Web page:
Change of variable and boundary data for Laplace equation

Let us consider a smooth bounded domain $$\Omega \subset \mathbb R^n$$ and the problem $$\begin{cases} -\Delta u = 0 & x \in \Omega \\ u = 1 & x \in \partial \Omega \end{cases}$$ Does it make sense to use the change of variables $$v = u-\mathbf{1}_{\partial \Omega}$$ to reduce the problem to the following one (with a source term but homogeneous boundary data)? $$\begin{cases} -\Delta v = \Delta \mathbf{1}_{\partial \Omega} & x \in \Omega \\ v = 0 & x \in \mathbb R^n \setminus \Omega \end{cases}$$ How can this change of variable be made rigorous in the context of viscosity solutions?

Because of the answer below, let us consider the same question for $$\begin{cases} -\Delta u +\lambda u= 0 & x \in \Omega \\ u = 1 & x \in \partial \Omega \end{cases}$$ with $$\lambda >0$$.

There seems to be a weakness to the approach with your (generalized) differential equation for $$v$$, because the Laplacian of the indicator function $$\Delta\mathbf{1}_{\partial\Omega}$$ is not actually singular enough to produce a meaningful boundary condition on the surface $$\partial\Omega$$. We have that $$\Delta\mathbf{1}_{\partial\Omega}=0$$ wherever it is defined, and where it is undefined (that is, on $$\partial\Omega$$) it is merely undefined, not singular like a $$\delta$$-distribution (or derivative thereof). You can see this by integrating $$\Delta\mathbf{1}_{\partial\Omega}$$ times a test function and applying Cauchy's second formula (which is integration by parts twice), $$\int_{\mathcal{V}}dV\, \phi\left(\Delta\mathbf{1}_{\partial\Omega}\right)= \int_{\mathcal{V}}dV\, (\Delta\phi)\mathbf{1}_{\partial\Omega} +\int_{\partial\mathcal{V}}dA\left(\phi\frac{\partial\mathbf{1}_{\partial\Omega}}{dn}-\mathbf{1}_{\partial\Omega}\frac{\partial\phi}{\partial n} \right)=0,$$ where $$\mathcal{V}$$ is a larger volume containing $$\Omega$$. The integral is exactly the same as if $$\mathbf{1}_{\partial\Omega}$$ were replaced by $$0$$.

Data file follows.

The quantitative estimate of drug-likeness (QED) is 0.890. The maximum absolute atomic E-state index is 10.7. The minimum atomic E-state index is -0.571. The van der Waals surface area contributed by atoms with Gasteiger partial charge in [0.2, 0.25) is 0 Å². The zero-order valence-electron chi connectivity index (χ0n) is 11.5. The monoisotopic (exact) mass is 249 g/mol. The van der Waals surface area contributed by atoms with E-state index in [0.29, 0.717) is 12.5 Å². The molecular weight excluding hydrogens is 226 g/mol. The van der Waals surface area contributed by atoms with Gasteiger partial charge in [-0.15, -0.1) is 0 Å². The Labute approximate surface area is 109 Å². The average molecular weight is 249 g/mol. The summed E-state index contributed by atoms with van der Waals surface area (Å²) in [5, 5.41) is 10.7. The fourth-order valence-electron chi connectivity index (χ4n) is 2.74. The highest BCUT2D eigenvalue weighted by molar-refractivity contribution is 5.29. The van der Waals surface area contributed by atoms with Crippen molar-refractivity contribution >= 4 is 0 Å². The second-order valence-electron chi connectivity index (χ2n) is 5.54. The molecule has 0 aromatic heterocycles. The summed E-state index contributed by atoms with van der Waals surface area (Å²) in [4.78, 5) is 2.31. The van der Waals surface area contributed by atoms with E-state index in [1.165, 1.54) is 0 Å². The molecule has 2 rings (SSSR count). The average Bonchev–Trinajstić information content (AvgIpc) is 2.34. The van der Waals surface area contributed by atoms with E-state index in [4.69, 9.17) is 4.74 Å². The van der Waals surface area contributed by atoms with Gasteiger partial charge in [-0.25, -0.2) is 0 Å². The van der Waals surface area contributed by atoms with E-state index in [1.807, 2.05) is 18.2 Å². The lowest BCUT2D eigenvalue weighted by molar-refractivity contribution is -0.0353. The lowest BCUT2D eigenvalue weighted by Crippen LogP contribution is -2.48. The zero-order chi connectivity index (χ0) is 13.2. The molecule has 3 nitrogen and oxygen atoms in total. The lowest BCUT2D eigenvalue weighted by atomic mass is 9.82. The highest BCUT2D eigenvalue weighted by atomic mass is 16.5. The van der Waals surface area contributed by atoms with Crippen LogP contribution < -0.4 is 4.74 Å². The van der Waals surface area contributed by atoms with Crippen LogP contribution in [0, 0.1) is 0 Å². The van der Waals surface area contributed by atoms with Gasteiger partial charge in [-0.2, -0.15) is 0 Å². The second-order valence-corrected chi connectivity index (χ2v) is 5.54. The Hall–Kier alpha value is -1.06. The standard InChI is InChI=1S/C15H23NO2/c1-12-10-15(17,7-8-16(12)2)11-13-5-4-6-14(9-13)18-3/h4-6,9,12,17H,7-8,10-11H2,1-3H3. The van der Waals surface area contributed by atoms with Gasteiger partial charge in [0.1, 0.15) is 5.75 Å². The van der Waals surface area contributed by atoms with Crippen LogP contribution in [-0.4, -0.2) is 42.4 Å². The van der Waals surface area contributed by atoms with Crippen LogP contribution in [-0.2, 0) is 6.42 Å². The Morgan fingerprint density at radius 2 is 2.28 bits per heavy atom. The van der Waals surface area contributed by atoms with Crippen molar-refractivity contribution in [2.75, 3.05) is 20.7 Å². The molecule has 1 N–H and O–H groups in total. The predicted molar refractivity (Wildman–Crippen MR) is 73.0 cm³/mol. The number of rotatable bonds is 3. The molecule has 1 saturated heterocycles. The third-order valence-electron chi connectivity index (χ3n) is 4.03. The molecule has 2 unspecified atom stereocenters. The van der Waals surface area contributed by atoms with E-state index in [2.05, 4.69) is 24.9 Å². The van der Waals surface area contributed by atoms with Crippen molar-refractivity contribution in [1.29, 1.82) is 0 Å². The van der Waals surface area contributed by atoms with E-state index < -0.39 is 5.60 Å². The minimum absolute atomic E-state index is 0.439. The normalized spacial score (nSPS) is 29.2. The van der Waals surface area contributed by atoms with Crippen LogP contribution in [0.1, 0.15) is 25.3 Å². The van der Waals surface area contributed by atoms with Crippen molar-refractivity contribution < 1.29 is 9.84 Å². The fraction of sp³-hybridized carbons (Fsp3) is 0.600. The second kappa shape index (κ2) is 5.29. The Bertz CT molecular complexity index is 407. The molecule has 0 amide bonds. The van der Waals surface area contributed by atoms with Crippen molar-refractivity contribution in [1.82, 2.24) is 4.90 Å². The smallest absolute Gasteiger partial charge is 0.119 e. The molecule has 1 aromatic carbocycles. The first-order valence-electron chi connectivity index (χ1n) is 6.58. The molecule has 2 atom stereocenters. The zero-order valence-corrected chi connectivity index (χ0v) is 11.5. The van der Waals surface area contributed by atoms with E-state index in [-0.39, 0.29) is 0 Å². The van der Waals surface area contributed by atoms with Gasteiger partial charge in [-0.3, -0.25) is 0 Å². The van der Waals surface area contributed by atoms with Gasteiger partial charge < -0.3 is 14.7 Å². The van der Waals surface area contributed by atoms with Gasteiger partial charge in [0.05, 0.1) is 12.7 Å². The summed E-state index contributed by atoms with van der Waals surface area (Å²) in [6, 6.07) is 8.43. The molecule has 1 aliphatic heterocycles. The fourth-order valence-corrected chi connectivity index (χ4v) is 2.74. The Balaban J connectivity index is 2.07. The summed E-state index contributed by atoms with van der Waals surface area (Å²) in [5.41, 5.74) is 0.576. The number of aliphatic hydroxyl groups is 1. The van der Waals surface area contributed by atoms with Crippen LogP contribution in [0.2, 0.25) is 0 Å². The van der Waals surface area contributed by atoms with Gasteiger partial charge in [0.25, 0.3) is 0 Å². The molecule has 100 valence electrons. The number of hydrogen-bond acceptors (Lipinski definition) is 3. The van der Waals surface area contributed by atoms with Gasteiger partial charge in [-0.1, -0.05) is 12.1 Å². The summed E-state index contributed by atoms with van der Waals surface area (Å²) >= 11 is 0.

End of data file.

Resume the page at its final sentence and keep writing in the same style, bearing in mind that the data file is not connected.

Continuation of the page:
If the source term on the right-hand-side of the Poisson equation contained a singular distribution, that could yield a condition on a discontinuity of $$v$$ or its derivatives. However, with only $$\Delta\mathbf{1}_{\partial\Omega}$$, we are left with merely, $$\Delta v=0\quad \textrm{almost everywhere},$$ to which the generalized solution satisfying the boundary condition that $$v|_{\partial\Omega}=0$$ is just $$v(x)=0$$ everywhere. This is not actually giving a wrong answer; it just corresponds to the fact that the original boundary value problem for $$u$$ has the unique solution $$u(x)=1$$ on $$\Omega$$. However, your revised source is not actually contributing anything to the solution, so it is questionable whether this approach can be usefully generalized.
• Thanks. What if we consider $-\Delta u +\lambda u= 0$? Then $u \equiv 1$ is no longer a solution.